Using reference genes that have a stable expression between the compared groups is crucial in gene expression studies. Several studies have shown that the use of different reference genes can change the outcome and conclusions of a study [21–25]. The aim of the present study was therefore to validate, for the first time, reference genes for studies in BALF of horses with IAD, irrespective of treatment with corticosteroids. We found that using GAPDH, HPRT, SDHA and RPL32 as a combination of reference genes is the most appropriate normalization approach in this experimental design and that GAPDH is the single most stably expressed gene in the BALF of horses treated with corticosteroids. Although the present study only used 7 horses, which is less than typical studies using mice or human samples, it is comparable to other clinical studies in equine medicine using PCR on 3 to 10 horses [17, 19, 20, 26, 27]. Compared to other techniques measuring gene expression, the PCR technique is better suited for samples of smaller size and the number of horses used here allowed obtaining significant findings that are relevant for studies in the field of equine medicine.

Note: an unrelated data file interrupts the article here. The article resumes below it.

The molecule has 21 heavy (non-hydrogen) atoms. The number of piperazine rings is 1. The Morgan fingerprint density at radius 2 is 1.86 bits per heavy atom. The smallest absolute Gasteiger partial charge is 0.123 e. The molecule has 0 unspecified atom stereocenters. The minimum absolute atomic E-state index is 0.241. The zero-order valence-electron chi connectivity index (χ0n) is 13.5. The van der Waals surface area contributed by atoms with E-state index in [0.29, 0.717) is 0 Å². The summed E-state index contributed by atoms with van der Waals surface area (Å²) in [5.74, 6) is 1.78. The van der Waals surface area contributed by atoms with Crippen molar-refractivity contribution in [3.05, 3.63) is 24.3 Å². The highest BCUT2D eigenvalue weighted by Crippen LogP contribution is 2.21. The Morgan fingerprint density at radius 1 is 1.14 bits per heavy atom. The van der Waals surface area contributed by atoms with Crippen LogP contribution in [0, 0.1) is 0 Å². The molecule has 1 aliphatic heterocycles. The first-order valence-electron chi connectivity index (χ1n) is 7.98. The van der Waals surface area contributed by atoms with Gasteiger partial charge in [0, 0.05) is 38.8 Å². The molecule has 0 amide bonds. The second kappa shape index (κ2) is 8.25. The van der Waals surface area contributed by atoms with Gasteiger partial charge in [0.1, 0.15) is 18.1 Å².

To our knowledge, there are only two studies evaluating the stability of reference genes in horse tissues, one being in the skin  and the other being in the peripheral blood ; no data is available on the stability of reference genes in the lungs of horses to compare our results with. However, Cappelli at al. found GAPDH as the least stably expressed gene in the panel of candidate reference genes they tested in equine blood lymphocytes during exercise-induced stress . This emphasizes the importance of appropriate reference gene validation for every tissue and experimental protocol, even when using the same species. The discrepancy is probably due in this case to the difference in tissues tested as well as to the effect of corticosteroids on cellular metabolism. In addition, a few studies assessed the validity of proposed housekeeping genes in the bronchoalveolar cells of humans with various pathologies [21, 28, 29]. Using a different method than reported here, a study found that GAPDH was the most stable reference gene in the bronchoalveolar samples of people with nonsmall cell lung cancer . Another study used Genorm to test candidate housekeeping genes that were mostly different from those described here and found that GNB2L1, HPRT1 and RPL32 were the most stably expressed genes in alveolar macrophages from 22 subjects with chronic obstructive pulmonary disease (COPD) ; they also described that GAPDH was inappropriate for these studies. In agreement, one study found that GAPDH and ACTB were not suitable as reference genes in asthma and illustrated it by showing that the use of GAPDH vs ACTB as reference genes would lead to conflicting results . Lastly, a study used equivalence test as well as the statistical tools BestKeeper, GeNorm and NormFinder to assess the most suitable housekeeping genes in the lungs of a large number of people (2 cohort studies) irrespective of gender, smoking, lung pathologies, treatments, and BAL cytology . This study only shared 3 reference genes with the data presented here, but found that only RPL32 along with the proteasome subunit 2 (PSMB2) were stably expressed among BAL samples . In this sense, RPL32 came as the second and third most stably expressed gene in the NormFinder and GeNorm analysis presented here.